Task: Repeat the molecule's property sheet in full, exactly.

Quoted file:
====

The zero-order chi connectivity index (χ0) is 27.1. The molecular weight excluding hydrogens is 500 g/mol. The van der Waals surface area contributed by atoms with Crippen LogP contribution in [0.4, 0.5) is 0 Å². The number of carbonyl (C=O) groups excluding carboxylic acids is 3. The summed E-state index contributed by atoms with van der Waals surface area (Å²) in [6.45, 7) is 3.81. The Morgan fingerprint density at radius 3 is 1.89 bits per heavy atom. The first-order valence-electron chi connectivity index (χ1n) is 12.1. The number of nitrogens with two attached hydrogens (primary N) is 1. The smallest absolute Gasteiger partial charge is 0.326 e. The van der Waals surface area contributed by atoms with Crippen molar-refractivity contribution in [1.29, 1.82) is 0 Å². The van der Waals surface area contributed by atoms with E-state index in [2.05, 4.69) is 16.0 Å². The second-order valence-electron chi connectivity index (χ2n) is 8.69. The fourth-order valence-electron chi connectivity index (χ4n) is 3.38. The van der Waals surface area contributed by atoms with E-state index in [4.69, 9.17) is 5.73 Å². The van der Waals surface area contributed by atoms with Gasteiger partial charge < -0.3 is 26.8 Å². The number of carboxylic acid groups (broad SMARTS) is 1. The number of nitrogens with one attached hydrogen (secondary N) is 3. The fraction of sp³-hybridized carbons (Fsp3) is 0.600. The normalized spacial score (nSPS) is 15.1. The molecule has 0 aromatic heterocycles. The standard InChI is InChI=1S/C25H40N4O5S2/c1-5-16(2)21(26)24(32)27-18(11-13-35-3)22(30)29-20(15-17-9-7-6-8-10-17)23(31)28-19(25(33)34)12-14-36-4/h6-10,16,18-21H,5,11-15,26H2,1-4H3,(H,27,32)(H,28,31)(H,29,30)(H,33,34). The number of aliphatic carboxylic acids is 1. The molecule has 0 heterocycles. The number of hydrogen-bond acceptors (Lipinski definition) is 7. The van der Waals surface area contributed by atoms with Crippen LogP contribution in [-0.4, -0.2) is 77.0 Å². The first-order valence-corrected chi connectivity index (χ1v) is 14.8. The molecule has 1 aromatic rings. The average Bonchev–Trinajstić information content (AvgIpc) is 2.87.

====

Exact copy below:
The zero-order chi connectivity index (χ0) is 27.1. The molecular weight excluding hydrogens is 500 g/mol. The van der Waals surface area contributed by atoms with Crippen LogP contribution in [0.4, 0.5) is 0 Å². The number of carbonyl (C=O) groups excluding carboxylic acids is 3. The summed E-state index contributed by atoms with van der Waals surface area (Å²) in [6.45, 7) is 3.81. The Morgan fingerprint density at radius 3 is 1.89 bits per heavy atom. The first-order valence-electron chi connectivity index (χ1n) is 12.1. The number of nitrogens with two attached hydrogens (primary N) is 1. The smallest absolute Gasteiger partial charge is 0.326 e. The van der Waals surface area contributed by atoms with Crippen molar-refractivity contribution in [1.29, 1.82) is 0 Å². The van der Waals surface area contributed by atoms with E-state index in [2.05, 4.69) is 16.0 Å². The second-order valence-electron chi connectivity index (χ2n) is 8.69. The fourth-order valence-electron chi connectivity index (χ4n) is 3.38. The van der Waals surface area contributed by atoms with E-state index in [4.69, 9.17) is 5.73 Å². The van der Waals surface area contributed by atoms with Gasteiger partial charge < -0.3 is 26.8 Å². The number of carboxylic acid groups (broad SMARTS) is 1. The number of nitrogens with one attached hydrogen (secondary N) is 3. The fraction of sp³-hybridized carbons (Fsp3) is 0.600. The normalized spacial score (nSPS) is 15.1. The molecule has 0 aromatic heterocycles. The standard InChI is InChI=1S/C25H40N4O5S2/c1-5-16(2)21(26)24(32)27-18(11-13-35-3)22(30)29-20(15-17-9-7-6-8-10-17)23(31)28-19(25(33)34)12-14-36-4/h6-10,16,18-21H,5,11-15,26H2,1-4H3,(H,27,32)(H,28,31)(H,29,30)(H,33,34). The number of aliphatic carboxylic acids is 1. The molecule has 0 heterocycles. The number of hydrogen-bond acceptors (Lipinski definition) is 7. The van der Waals surface area contributed by atoms with Crippen LogP contribution in [-0.4, -0.2) is 77.0 Å². The first-order valence-corrected chi connectivity index (χ1v) is 14.8. The molecule has 1 aromatic rings. The average Bonchev–Trinajstić information content (AvgIpc) is 2.87.